Hi Melanie, I haven't tried. But I have a recipe for cauliflower hash browns which turned out quite fluffy. If you adapt the recipe a little, maybe you can make something that resembles a biscuit.
Thank you katrin I'm going to try those I've been craving biscuits and gravy lately and I'd like to make it still sticking to the low carb life rather than having a cheat day
Thanks for your great recipes and Merry Christmas
Let me know what you think of them! Have a wonderful Christmas x
Is "blanched" almond flour the kind that is not super fine?
Blanched just means that the skins are removed (almond meal are ground almonds with the skins on, it has little brown specks in it). Here in the UK we call it ground almonds. It's much coarser than super-fine almond flour, which almost has the texture of wheat flour and is often fat-reduced. SO, anything that does not specifically state "fine" or "extra fine" should be good.
Hello, is the flour blanched, without the skins? Just made the recipe using regular almond flour which is just ground almonds including the skins. Doesn’t look like yours.
Yes, the ground almonds I used are blanched, so the skins are removed. With using almond meal (skins on) you'll get a more rustic taste and look. More fibre too, and that is always a good thing!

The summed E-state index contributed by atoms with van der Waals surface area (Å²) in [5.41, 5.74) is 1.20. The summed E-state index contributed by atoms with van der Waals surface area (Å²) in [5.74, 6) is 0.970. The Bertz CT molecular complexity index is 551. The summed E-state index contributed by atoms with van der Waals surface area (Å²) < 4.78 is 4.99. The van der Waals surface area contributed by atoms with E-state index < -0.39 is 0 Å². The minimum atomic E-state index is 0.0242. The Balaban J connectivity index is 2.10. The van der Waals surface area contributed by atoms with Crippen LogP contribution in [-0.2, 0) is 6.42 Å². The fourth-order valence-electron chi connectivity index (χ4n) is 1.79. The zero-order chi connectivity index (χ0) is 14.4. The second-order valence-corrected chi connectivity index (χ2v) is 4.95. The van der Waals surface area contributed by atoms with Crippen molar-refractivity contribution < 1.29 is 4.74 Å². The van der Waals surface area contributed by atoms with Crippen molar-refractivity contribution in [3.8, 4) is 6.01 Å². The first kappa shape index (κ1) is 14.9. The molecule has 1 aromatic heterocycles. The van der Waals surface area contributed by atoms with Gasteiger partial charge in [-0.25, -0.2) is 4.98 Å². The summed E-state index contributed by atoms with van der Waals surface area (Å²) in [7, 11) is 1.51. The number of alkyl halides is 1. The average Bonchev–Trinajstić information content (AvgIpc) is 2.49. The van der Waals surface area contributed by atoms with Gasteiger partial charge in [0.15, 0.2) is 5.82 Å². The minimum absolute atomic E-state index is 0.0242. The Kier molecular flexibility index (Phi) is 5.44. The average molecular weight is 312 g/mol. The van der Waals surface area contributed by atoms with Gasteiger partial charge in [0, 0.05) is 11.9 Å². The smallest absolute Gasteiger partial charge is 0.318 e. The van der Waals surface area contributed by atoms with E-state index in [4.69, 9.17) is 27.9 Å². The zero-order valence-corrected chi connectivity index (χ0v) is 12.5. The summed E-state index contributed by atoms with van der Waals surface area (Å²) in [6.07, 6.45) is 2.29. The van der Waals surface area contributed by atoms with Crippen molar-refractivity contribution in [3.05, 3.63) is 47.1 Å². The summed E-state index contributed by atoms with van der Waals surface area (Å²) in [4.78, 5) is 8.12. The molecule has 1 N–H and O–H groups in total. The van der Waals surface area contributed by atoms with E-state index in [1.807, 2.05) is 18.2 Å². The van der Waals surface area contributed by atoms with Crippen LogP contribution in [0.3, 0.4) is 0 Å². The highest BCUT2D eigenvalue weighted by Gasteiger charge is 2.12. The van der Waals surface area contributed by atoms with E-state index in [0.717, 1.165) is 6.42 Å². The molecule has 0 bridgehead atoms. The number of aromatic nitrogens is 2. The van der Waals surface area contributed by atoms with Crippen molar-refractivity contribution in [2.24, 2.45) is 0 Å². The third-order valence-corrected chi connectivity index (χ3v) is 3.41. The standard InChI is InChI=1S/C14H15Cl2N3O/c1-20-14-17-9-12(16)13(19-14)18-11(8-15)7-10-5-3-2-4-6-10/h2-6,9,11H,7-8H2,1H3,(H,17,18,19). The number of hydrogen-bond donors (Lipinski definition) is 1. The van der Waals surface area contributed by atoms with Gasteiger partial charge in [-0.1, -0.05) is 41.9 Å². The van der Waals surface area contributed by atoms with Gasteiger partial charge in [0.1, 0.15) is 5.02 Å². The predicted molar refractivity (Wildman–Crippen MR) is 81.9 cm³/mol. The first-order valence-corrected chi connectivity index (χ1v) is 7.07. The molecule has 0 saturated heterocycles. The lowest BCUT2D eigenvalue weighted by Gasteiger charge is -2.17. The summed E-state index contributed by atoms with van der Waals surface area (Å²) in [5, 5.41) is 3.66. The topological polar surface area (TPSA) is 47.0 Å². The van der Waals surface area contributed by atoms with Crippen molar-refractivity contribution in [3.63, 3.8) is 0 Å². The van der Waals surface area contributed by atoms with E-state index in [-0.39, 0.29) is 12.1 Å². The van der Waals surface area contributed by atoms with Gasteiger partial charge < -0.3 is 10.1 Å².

Yes, they turned out nice using almond meal. Just made the recipe again using the regular almond flour with the added Parmesan and some thyme. Good accompaniment for soup. Thanks for the recipe.
Adding thyme sounds like a great idea!!
Yours are the best tasting, textured and easy to make keto recipes and I’ve looked up and downloaded many others but they weren’t as good as yours. It’s easier to follow a keto diet now.
Thank you so much for your kind words Gail!! So glad you are enjoying the website 🙂
Hi katrin just a quick question, is it possible to make this recipe not using cheese so as to make plain biscuits, also is there a way to add buttermilk instead of just butter
Hi Rebecca, you should use my recipe for regular almond flour biscuits and adapt that one. Maybe swap out half the butter for buttermilk. I"m wondering if you would also have to extend the baking time by 5 minutes as you don't want them to end up wet.